▶︎ Raw data available here.

The Nile rat

The Nile rat (Avicanthis niloticus) is a model for studying type 2 diabetes. Other rodents are used as model systems in medical research such as the mouse and the rat but not all traits of interest can be well modeled by these organisms. Specifically, the Nile rat rapidly develop diet-induced diabetes when fed on a conventional rodent diet and exhibit human-like symptoms. In contrast, mouse and rat are quite resistant to type 2 diabetes. In collaboration with Yury Buckman (Morgridge Institute for Research), we have  generated and assembled a high-quality reference genome of the Nile rat. This assembly will potentially expand the use of this model species for future genetic studies.

▶︎ Raw data and assembly available here.

▶︎ Check our preprint: "A haplotype-resolved genome assembly of the Nile rat facilitates exploration of the genetic basis of diabetes".

The ring-tailed lemur

The ring-tailed lemur (Lemur catta) is an endemic species of Madagascar. Lemurs are a evolutionary interesting group of primates. Like other strepsirrhine primates, they are a basal group that share many ancestral traits with early primates. Comparative genomics is a powerful approach to study gene function and disease susceptibility, but comparing human genome to only macaque and mouse genomes can be limiting. Extending high-quality genomic resources to all non-human primates, including lemurs, would be a valuable resource for the biomedical field. In collaboration with Tomas Marques-Bonet and Marc Palmada-Flores (Universitat Pompeu Fabra-CSIC) and Mads F Bertelsen (University of Copenhagen), we have  generated and assembled a high-quality reference genome of the ring-tailed lemur. 

SARS-CoV-2, which in humans leads to the disease COVID-19, has cause a world-wide pandemic. The primary entry point of the virus is the cellular receptor angiotensin-converting enzyme-2 (ACE2). We have used this data to study SARS-CoV-2 susceptibility. Specifically, we compared 71 strepsirrhine primate ACE2 sequences including the ring-tailed lemur. While it is known that all primates are at risk of infection, we observed that the risk is not equal across the order. Our results suggest that several species of lemurs have higher potential susceptibility to SARS-CoV-2 infection.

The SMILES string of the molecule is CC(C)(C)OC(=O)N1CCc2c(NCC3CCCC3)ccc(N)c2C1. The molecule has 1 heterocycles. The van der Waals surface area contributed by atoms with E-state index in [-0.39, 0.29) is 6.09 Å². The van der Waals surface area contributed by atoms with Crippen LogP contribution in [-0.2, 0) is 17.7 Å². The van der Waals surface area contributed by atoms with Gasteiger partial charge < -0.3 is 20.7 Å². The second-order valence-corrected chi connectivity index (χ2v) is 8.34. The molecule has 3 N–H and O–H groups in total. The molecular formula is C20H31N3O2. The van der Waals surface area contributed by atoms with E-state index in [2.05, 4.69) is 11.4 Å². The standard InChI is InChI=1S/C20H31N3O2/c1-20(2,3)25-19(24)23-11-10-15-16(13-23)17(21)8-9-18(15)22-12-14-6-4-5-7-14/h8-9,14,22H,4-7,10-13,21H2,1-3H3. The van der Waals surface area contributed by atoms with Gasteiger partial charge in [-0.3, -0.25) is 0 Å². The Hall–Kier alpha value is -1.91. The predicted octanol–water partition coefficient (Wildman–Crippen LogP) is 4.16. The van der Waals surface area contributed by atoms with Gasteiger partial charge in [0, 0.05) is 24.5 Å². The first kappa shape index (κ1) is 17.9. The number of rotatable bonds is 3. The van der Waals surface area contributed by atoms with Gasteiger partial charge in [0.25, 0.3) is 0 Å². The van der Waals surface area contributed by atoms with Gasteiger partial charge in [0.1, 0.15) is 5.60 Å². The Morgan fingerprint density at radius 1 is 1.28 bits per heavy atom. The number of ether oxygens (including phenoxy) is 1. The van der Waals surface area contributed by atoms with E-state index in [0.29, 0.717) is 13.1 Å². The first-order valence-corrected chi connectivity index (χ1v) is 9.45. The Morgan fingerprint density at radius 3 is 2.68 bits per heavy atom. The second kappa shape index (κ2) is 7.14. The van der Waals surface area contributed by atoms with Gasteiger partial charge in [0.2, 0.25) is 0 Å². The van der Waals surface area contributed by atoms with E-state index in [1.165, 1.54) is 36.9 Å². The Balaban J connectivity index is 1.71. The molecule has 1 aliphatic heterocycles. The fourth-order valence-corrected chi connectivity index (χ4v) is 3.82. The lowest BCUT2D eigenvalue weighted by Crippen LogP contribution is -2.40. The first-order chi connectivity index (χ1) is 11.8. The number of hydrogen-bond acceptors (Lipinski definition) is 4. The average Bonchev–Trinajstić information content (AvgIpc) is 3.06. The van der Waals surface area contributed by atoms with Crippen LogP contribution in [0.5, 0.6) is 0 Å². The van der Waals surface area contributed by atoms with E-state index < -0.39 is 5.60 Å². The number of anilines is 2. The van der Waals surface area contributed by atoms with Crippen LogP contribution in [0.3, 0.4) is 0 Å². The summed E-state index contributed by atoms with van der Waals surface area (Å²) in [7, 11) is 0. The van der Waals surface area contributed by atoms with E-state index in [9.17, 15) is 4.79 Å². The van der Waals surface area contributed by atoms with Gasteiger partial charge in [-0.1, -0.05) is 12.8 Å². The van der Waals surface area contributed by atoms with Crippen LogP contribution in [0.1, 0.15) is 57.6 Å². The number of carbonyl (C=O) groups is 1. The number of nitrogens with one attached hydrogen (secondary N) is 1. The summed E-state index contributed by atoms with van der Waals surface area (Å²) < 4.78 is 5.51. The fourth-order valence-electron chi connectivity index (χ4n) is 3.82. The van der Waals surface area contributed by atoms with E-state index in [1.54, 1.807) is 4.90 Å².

▶︎ Raw data available here.

▶︎ Check our publication: "Variation in predicted COVID-19 risk among lemurs and lorises".

▶︎ Check our publication: "A high-quality, long-read genome assembly of the endangered ring-tailed lemur (Lemur catta)".

The common marmoset

The common marmoset (Callithrix jacchus) is a widely used primate model system for biomedical research, especially in neuroscience, stem cell biology and regenerative medicine. In collaboration with Stephanie Marcus (The Rockefeller University) and Guojie Zhang (University of Copenhagen)  we have  generated and assembled a high-quality reference genome of the common marmoset using a trio approach (offspring and parents). By comparing this genome with the human genome, we found four genes with fixed substitutions in the marmoset that encode amino acids that are known to be pathogenic in humans resulting in nervous system diseases. This finding suggests that the marmoset has acquired mechanisms to compensate for these mutations. Further studies of the genomic context of these mutations may provide us with crucial information for understanding the mechanisms of their pathological effect.

▶︎ Raw data and assembly available here.

▶︎ Check our publication: "Evolutionary and biomedical insights from a marmoset diploid genome assembly".

Comparative genomics

One of the benefits of having a database of high-quality reference genomes of a variety of species is that it allows scientists to understand the genetics behind some of the most complex behaviors found in evolutionarily diverse species. Comparing the genomes of different species allows scientists to hone in on the genes that drive uniquely shared traits.

The bottlenose dolphin